On Sunday at 4pm I was lucky enough to hear a wonderful talk on sustainability and economic growth by economist Gareth Morgan on Radio New Zealand, followed by an interview with Kim Hill.
Gareth listed some horrifying facts about how badly New Zealand was doing in reducing its carbon emissions. He referred more than once to the importance of having tradeable rights for emissions. That reminded me of something I have been reading from an excellent little 1999 book called The Ecology of Money by the late Richard Douthwaite. Chapter 4, which is on the web, outlines his proposal for an international currency, the EBCU (environmentally backed currency unit) designed to reduce carbon emissions.
He says set the global limits and share them out among the nations of the world on the basis of their population in a certain base year. Ration out the rights to all human beings on earth. “Some nations would find themselves consuming less than their allocation, and others more, so it is proposed that the under consumers should have the right to sell their surplus to more energy intensive lands.”
Like Gareth Morgan, Richard says make the rights tradeable, but in a suitably designed international currency. (if we use the existing currencies the poor countries will still be cheated by the rich ones and will end up no better off. He explains that most countries keep their US dollars and Euros for reserves so that wouldn’t end up with the right effect) Then after they have all been traded in for emissions and cancelled, issue less the next year in the same way.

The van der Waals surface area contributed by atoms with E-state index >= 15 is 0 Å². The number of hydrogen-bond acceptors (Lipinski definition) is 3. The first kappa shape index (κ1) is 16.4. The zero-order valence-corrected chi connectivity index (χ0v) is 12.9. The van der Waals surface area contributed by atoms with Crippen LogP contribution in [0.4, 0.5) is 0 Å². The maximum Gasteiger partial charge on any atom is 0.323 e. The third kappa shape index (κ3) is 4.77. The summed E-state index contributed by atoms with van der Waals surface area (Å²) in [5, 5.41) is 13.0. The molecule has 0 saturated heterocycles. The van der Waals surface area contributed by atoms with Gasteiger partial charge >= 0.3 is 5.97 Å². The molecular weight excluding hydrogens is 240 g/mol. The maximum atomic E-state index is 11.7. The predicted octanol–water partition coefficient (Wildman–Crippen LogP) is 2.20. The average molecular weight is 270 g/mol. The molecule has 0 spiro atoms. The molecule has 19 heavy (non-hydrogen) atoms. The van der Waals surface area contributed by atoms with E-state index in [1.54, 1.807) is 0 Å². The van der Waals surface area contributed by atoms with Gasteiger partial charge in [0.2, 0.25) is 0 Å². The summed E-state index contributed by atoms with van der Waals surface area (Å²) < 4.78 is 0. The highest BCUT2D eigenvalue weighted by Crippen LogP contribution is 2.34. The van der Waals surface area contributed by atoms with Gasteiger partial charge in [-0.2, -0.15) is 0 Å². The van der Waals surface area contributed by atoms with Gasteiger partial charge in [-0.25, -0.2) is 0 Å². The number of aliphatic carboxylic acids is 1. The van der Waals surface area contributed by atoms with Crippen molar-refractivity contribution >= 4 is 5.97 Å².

And the ration coupons are something called Special Emission Rights SER assigned by the IMF. It all gets a bit confusing and I struggle to understand it.
If you read Douthwaite’s chapter 4 it is clear that he has based it on the Contraction and Convergence model of the Global Commons Institute (GCI). He also talks about the work of an independent economist David Fleming. Fleming envisaged that perhaps 45% of each country’s allocation would be shared out equally among its population in the form of ‘domestic tradable quotas’ (DTQs). These would have to be surrendered in addition to cash whenever people purchased electricity or fuel. And if you want to find more a search will lead you to a paper by Molly Scott Cato and Tony Cooper of the GCI. This gives some figures.
In my efforts to understand it better, I emailed Molly but she hadn’t done any more work on it since she wrote it. It seems David Fleming died in 2010 and Richard died last year. So I am trying to track down Tony Cooper of the Global Commons Institute. Maybe someone else can help me understand it better?
So I was thinking about this in relation to our country’s carbon emissions. We could issue ration coupons to all New Zealanders, enough to allow for the current carbon emissions. Then we should allow people to sell their rights, but not in New Zealand dollars. They can be bought and sold only in our proposed domestic-only currency, the Zeal.
The effect would be that there would be a transfer of wealth from the high carbon emitters to the low carbon emitters.
We had ration coupons during the Second World War. I remember my mother taking her ration book to the shop to buy sugar, meat and clothing. You needed them as well as money. You couldn’t trade them then. And of course petrol was rationed.